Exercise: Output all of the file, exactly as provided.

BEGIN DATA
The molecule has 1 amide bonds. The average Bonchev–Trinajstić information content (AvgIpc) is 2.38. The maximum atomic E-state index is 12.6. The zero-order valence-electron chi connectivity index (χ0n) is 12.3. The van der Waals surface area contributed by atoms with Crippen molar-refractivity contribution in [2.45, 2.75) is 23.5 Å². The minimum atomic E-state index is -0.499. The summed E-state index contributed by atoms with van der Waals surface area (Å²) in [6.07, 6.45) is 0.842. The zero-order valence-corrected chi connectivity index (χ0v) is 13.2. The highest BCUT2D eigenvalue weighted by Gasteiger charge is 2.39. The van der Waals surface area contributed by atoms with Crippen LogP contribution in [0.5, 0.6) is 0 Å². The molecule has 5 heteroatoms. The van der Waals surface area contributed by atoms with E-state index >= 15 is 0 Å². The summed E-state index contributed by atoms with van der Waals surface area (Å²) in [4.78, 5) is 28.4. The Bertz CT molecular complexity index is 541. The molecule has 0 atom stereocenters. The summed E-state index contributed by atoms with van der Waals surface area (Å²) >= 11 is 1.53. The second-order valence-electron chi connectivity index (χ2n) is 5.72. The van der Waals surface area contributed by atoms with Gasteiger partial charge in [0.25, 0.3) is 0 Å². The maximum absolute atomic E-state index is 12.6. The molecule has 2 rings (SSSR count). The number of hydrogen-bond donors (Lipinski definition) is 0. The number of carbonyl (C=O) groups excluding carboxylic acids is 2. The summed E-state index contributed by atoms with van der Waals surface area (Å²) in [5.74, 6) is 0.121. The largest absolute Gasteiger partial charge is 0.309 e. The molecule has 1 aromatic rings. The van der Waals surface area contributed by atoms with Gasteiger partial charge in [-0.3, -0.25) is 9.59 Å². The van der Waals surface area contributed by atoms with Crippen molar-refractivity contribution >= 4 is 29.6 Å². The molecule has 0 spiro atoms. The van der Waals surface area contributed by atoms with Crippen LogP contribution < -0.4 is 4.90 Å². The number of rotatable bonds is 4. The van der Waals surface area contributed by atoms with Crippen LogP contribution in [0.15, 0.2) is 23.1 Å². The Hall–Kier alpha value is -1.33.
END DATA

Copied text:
The molecule has 1 amide bonds. The average Bonchev–Trinajstić information content (AvgIpc) is 2.38. The maximum atomic E-state index is 12.6. The zero-order valence-electron chi connectivity index (χ0n) is 12.3. The van der Waals surface area contributed by atoms with Crippen molar-refractivity contribution in [2.45, 2.75) is 23.5 Å². The minimum atomic E-state index is -0.499. The summed E-state index contributed by atoms with van der Waals surface area (Å²) in [6.07, 6.45) is 0.842. The zero-order valence-corrected chi connectivity index (χ0v) is 13.2. The highest BCUT2D eigenvalue weighted by Gasteiger charge is 2.39. The van der Waals surface area contributed by atoms with Crippen LogP contribution in [0.5, 0.6) is 0 Å². The molecule has 5 heteroatoms. The van der Waals surface area contributed by atoms with E-state index >= 15 is 0 Å². The summed E-state index contributed by atoms with van der Waals surface area (Å²) in [4.78, 5) is 28.4. The Bertz CT molecular complexity index is 541. The molecule has 0 atom stereocenters. The summed E-state index contributed by atoms with van der Waals surface area (Å²) >= 11 is 1.53. The second-order valence-electron chi connectivity index (χ2n) is 5.72. The van der Waals surface area contributed by atoms with Gasteiger partial charge in [0.25, 0.3) is 0 Å². The maximum absolute atomic E-state index is 12.6. The molecule has 2 rings (SSSR count). The number of hydrogen-bond donors (Lipinski definition) is 0. The number of carbonyl (C=O) groups excluding carboxylic acids is 2. The summed E-state index contributed by atoms with van der Waals surface area (Å²) in [5.74, 6) is 0.121. The largest absolute Gasteiger partial charge is 0.309 e. The molecule has 1 aromatic rings. The van der Waals surface area contributed by atoms with Gasteiger partial charge in [-0.3, -0.25) is 9.59 Å². The van der Waals surface area contributed by atoms with Crippen molar-refractivity contribution >= 4 is 29.6 Å². The molecule has 0 spiro atoms. The van der Waals surface area contributed by atoms with Crippen LogP contribution < -0.4 is 4.90 Å². The number of rotatable bonds is 4. The van der Waals surface area contributed by atoms with Crippen LogP contribution in [0.15, 0.2) is 23.1 Å². The Hall–Kier alpha value is -1.33.